Transgender Day of Remembrance
November 20, 2008

I received this as an email from the Communty of LGBT Centers. You can find out more about this organization at www.lgbtcenters.com

centerlink-graphic

The Transgender Day of Remembrance, which honors the memory of those murdered because of anti-transgender prejudice, is recognized annually on November 20. CenterLink mourns the loss of those lost to violence and oppression and encourages you to take part in observances in you local area.

In 2007 the National Coalition of Anti-Violence Projects reported that 16% of their overall reports were anti-transgender motivated, and that 231 transgender women filed reports of violence. Attacks against transgender men went up 65%. According to the International Transgender Day of Remembrance website, there have been 14 known transgender people murdered during 2008 in the U.S. alone. As murders of transgender people are often underreported, or the identity of transgender murder victims are misreported, there is no way to know accurate numbers.

Local events may vary, so be sure to check with a local LGBT Center, Gay-Straight Alliance or other support group likely to be participating. Click on the links below for more information on observances at local community centers.

Wingspan
Tucson, AZ
http://wingspan.org/content/evt_details.php?event_id=2732

L A Gay & Lesbian Center
Los Angeles, CA
http://www.lagaycenter.org

Billy DeFrank LGBT Community Center
San Jose, CA
http://www.defrank.org/cgi-bin/calendar.pl?view=Event&event_id=7194&popup=1&clickday=20

The Gay, Lesbian, Bisexual, and Transgender Community Center of Baltimore
Baltimore, MD
http://www.eqmd.org/tdor

Affirmations
Ferndale, MI
http://www.goaffirmations.org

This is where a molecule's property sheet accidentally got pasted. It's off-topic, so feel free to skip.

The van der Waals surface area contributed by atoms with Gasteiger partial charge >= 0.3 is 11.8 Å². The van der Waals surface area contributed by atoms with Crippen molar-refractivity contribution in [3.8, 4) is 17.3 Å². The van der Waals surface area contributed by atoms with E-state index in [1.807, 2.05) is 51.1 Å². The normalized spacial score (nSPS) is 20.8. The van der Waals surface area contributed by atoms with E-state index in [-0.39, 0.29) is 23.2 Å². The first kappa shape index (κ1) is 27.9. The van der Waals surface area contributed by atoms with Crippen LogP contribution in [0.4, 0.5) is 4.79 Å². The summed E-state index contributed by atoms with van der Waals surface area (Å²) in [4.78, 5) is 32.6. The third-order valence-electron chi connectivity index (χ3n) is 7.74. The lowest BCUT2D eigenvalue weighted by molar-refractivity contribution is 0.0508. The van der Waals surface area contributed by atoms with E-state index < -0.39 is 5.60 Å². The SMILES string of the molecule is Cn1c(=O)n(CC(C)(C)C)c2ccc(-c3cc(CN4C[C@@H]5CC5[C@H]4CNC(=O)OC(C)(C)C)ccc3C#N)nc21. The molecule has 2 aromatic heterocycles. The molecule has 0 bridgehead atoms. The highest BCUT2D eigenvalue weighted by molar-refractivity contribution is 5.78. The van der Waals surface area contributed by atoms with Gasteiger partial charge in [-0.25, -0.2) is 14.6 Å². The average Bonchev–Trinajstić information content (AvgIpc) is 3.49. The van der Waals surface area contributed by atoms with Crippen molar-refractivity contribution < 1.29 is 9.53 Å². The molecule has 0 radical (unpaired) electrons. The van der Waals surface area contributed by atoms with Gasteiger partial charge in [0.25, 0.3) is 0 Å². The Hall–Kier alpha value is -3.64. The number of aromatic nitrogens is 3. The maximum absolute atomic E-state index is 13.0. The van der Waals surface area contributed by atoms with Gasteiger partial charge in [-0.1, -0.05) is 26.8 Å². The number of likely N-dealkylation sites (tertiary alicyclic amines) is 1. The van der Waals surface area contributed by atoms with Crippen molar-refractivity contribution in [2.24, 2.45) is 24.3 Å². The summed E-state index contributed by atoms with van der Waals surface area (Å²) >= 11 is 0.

The Lesbian, Gay, Bisexual and Transgender Community Center
New York, NY
http://www.gaycenter.org/node/1929

The Lesbian, Gay, Bisexual & Transgender Community Center of Greater Cleveland
Cleveland, OH
http://lgcsc.org/thecenter/articles.php?req=read&article_id=77

Terry Stone
CenterLink
http://www.glbtcenters.org

©2008 MsQueer.com. All rights reserved.
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2008 National Coming Out Day Video from HRC
October 14, 2008

This speaks for itself…

 

All rights to this video belong to HRC 🙂 MsQueer

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10th Annual “National Coming Out Day” Celebrated October 11th
October 13, 2008

October 11th has been designated “National Coming Out Day” since its origination in 1988 by Jean O’Leary  and Dr. Rob Eichberg in celebration of the Second National March on Washington, D.C. for Lesbian and Gay Rights held one year earlier. On that day 500,000 people marched on the Capitol of the United States on behalf of Equal Rights  for Gays and Lesbians.

(SEE: NY TImes/AP article about Jean O’Leary)

Today HRC (Human Rights Campaign) manages the event in the U.S., but the October 11th date is also observed in a number of other countries around the globe, including Canada, Switzerland, Germany and The Netherlands. The United Kingdom marked “National Coming Out Day” on October 12th

The Trevor Project, the nation’s only 24-7 Helpline for LGBT and Questioning Youth, published a “Should I Come Out? Quick Tips for Young People”

SEE: Should I Come Out?

Additional resources include: 

Lesbian, Gay, Bisexual Glossary of Terms, published by GLAAD (Gay Lesbian Alliance Against Defamation)  

http://www.glaad.org/media/guide/glossary.php

Coming Out: A Guide for Youth and Their Allies, published by GLSEN (Gay Lesbian and Straight Education Network)

http://www.glsen.org/cgi-bin/iowa/all/library/record/1290.html 

HRC Resource Guide to Coming Out, published by Human Rights Campaign

http://www.hrc.org/documents/resourceguide_co.pdf

HRC Coming Out as Transgender Guide, published by Human Rights Campaign

http://www.hrc.org/documents/2071_HRC_Coming_Out.pdf

Transgender Glossary of Terms, published by GLAAD

http://www.glaad.org/media/guide/transfocus.php

There are, of course, many more resources online and in your communities. You will find them when you search online for “National Coming Out Day.” 

It is pure joy for me to see these kinds of organized activities publicly supported by national and international humanitarian groups, reported by national news sources, and recognized by Lesbians, Gays, Bisexuals, Transgendered Persons and Allies. We have come a long way from the time of my youth, the 1950’s. I celebrate our progress, and look forward to the day when we won’t need a proclamation of a “Coming Out Day” because to do so will be so mundane as to be almost inconsequential. I look forward to the day when we truly celebrate the diversity that exists within each of us an individuals, as community, and as the global community of Humankind.

-MsQueer

©2008 MsQueer.com. All rights reserved.


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